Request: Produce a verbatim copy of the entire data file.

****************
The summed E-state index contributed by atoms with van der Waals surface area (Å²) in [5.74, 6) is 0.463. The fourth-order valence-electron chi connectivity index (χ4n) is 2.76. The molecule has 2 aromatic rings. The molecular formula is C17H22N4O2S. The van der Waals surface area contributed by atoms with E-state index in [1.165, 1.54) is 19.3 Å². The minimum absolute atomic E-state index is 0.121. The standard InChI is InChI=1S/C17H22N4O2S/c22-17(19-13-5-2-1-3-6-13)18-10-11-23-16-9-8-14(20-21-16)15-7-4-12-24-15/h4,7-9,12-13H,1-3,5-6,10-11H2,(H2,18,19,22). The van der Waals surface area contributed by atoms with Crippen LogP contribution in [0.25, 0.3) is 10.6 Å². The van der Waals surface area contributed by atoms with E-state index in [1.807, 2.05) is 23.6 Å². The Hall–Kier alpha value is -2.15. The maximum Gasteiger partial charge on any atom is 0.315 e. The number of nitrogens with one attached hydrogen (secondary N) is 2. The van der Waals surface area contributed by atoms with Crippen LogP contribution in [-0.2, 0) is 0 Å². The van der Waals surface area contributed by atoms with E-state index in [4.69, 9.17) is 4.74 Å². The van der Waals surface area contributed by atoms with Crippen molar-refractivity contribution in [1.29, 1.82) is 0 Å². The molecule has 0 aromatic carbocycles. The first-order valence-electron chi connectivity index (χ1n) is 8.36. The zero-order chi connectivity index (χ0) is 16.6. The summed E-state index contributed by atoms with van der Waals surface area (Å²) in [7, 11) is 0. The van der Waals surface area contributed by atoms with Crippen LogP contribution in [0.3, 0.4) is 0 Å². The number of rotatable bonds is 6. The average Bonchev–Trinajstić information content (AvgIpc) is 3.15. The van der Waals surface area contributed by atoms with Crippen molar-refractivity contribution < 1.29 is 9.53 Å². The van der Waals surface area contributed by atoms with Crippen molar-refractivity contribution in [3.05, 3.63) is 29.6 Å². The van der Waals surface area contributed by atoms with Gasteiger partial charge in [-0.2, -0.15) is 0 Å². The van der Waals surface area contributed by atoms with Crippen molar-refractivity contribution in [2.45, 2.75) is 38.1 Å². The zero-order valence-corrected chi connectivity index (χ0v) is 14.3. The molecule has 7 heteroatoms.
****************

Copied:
The summed E-state index contributed by atoms with van der Waals surface area (Å²) in [5.74, 6) is 0.463. The fourth-order valence-electron chi connectivity index (χ4n) is 2.76. The molecule has 2 aromatic rings. The molecular formula is C17H22N4O2S. The van der Waals surface area contributed by atoms with E-state index in [1.165, 1.54) is 19.3 Å². The minimum absolute atomic E-state index is 0.121. The standard InChI is InChI=1S/C17H22N4O2S/c22-17(19-13-5-2-1-3-6-13)18-10-11-23-16-9-8-14(20-21-16)15-7-4-12-24-15/h4,7-9,12-13H,1-3,5-6,10-11H2,(H2,18,19,22). The van der Waals surface area contributed by atoms with Crippen LogP contribution in [0.25, 0.3) is 10.6 Å². The van der Waals surface area contributed by atoms with E-state index in [1.807, 2.05) is 23.6 Å². The Hall–Kier alpha value is -2.15. The maximum Gasteiger partial charge on any atom is 0.315 e. The number of nitrogens with one attached hydrogen (secondary N) is 2. The van der Waals surface area contributed by atoms with Crippen LogP contribution in [-0.2, 0) is 0 Å². The van der Waals surface area contributed by atoms with E-state index in [4.69, 9.17) is 4.74 Å². The van der Waals surface area contributed by atoms with Crippen molar-refractivity contribution in [1.29, 1.82) is 0 Å². The molecule has 0 aromatic carbocycles. The first-order valence-electron chi connectivity index (χ1n) is 8.36. The zero-order chi connectivity index (χ0) is 16.6. The summed E-state index contributed by atoms with van der Waals surface area (Å²) in [7, 11) is 0. The van der Waals surface area contributed by atoms with Crippen LogP contribution in [0.3, 0.4) is 0 Å². The number of rotatable bonds is 6. The average Bonchev–Trinajstić information content (AvgIpc) is 3.15. The van der Waals surface area contributed by atoms with Crippen molar-refractivity contribution < 1.29 is 9.53 Å². The van der Waals surface area contributed by atoms with Crippen molar-refractivity contribution in [3.05, 3.63) is 29.6 Å². The van der Waals surface area contributed by atoms with Gasteiger partial charge in [-0.2, -0.15) is 0 Å². The van der Waals surface area contributed by atoms with Crippen molar-refractivity contribution in [2.45, 2.75) is 38.1 Å². The zero-order valence-corrected chi connectivity index (χ0v) is 14.3. The molecule has 7 heteroatoms.